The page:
Sioux Looks Out For Paws thankful for community support during COVID-19
Jesse Bonello - Staff Writer
Sioux Lookout’s animal rescue, Sioux Looks Out For Paws, said COVID-19 has affected their ability to fundraise as they normally would to cover operating costs and vet costs. Sioux Looks Out For Paws said community members have been stepping up in creative ways during the COVID-19 outbreak to help fundraise for the animal rescue.
“We definitely have been affected by COVID-19 in that most of our fundraisers that we would do to cover our operating and vet costs involved gatherings, so we had to get a little creative and find other ways to fundraise. Joan Dykes and Sarah Shurvall, who are members, have been making masks and if people want to they can make a donation, and they’ve done quite well. Connie Norman Patterson created her little extenders that go on the masks, and that’s helped as well. Catspaw Printing has done a campaign now where they put (our logo on) t-shirts and sweatshirts that people can buy, and we make profit off of every one of them. It’s been really great,” said Lynda Ducharme, Chair of the Sioux Looks Out For Paws Board.
“We’re quite pleased and very thankful for the generous people that are remembering animals too, which is great… We feel very supported, and it’s been good because people have been creative in coming up with ideas.
“Our yard sales have started back up because the Sioux Lookout Buy and Sell is operational, so that always helps us a lot too. We have a wonderful lady by the name of Carol Frejek, and she does a phenomenal job at selling things for yard sales, so if anybody has stuff kicking around and they think it might be something they’d like to donate just let us know,” said Ducharme.
Due to gathering restrictions, Sioux Looks Out For Paws said they’ve been relying heavily on foster care throughout the COVID-19 outbreak, which has resulted in all their animals finding foster homes in the community. In addition to their animals finding foster care, the animal rescue reported a recent increase in adoptions.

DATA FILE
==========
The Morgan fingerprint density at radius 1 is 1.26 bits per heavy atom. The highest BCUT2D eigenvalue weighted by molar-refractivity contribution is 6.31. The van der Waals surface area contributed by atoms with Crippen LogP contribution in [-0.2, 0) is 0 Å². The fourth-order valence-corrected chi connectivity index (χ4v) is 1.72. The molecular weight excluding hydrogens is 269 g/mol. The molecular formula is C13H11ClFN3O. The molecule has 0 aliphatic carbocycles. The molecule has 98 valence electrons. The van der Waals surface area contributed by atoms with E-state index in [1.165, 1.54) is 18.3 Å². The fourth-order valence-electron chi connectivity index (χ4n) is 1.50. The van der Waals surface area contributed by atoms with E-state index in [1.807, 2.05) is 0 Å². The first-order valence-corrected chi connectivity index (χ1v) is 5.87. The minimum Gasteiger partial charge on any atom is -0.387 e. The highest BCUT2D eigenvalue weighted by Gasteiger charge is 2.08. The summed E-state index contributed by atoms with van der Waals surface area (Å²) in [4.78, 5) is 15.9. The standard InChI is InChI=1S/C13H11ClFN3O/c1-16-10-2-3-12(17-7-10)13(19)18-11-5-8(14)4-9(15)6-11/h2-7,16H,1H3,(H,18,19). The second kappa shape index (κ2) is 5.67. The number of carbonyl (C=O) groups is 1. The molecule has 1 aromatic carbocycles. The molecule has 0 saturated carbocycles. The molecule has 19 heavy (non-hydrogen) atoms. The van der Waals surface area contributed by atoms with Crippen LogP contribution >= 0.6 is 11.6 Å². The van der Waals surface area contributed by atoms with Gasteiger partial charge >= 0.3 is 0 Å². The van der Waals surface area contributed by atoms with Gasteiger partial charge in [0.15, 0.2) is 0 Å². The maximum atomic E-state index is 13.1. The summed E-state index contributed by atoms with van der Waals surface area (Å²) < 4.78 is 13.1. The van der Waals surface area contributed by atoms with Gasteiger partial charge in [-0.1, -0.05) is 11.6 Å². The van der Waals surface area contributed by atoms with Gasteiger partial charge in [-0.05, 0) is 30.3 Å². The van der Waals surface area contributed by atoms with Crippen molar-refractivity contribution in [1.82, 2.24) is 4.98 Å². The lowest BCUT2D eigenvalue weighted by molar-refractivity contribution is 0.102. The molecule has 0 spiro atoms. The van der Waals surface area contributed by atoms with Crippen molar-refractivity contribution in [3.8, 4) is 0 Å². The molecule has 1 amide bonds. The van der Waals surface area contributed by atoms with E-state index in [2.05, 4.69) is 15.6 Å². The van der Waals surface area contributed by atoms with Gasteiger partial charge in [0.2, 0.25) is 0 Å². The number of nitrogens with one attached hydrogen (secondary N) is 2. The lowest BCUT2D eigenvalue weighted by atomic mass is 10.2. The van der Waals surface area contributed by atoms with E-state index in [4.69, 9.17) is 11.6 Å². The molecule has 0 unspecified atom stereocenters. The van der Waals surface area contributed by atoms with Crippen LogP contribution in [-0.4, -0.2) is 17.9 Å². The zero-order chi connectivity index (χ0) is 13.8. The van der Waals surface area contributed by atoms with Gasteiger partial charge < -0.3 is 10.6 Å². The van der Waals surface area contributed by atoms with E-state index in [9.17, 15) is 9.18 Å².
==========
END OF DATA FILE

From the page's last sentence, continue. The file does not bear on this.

“Other ways we’ve been affected is because we can’t have gatherings at the shelter we’ve had to rely a lot on fosters. The town has been amazing at stepping up to that. We’ve managed to get all our animals into foster care. It’s a terrific town that way and we’ve also had food donated, which has really helped. We really feel thankful,” said Ducharme.
“We’ve been adopting, but we have to use all the proper safety measures like masks, we ask the other people to wear masks as well, and we stay six feet apart. It takes some maneuvering but it has worked, and people are really adopting these days because they’re off and it’s a good time to bring a new animal in.
“Our adoptions have actually increased. Animals that weren’t moving like we often have older cats that don’t usually move in this area and they’re even being adopted. It’s wonderful, and that way it’s been very positive for us… It’s all about finding ways to work around it and changing how we do things,” Ducharme explained.
A lack of access to the north during this time, along with an increase in foster care, has resulted in a slower animal intake for the rescue, but Ducharme said their intake is starting to gradually open up.
“Our intake has slowed down, and that’s mainly because we have to go to foster first and we don’t want to have too many out there because we need to adopt the ones we have. As far as the north, there are very few planes going so it’s been a challenge to get any animals from the north, but Sioux Lookout and Hudson are a priority. We’ve inclined to just taking urgent cases or neglect and abuse cases. That’s our priority right now, but we’re slowly opening up,” she explained.
To stay up to date on Sioux Lookout’s animal rescue, and to see animals that are available, check out their Facebook page @siouxlookoutrescue.
“If people want to donate, we have put our new EMT address ([email protected]) on our Facebook page. It goes directly into the rescue account, so it’s been wonderful. People have been doing it, which really helps,” Ducharme concluded.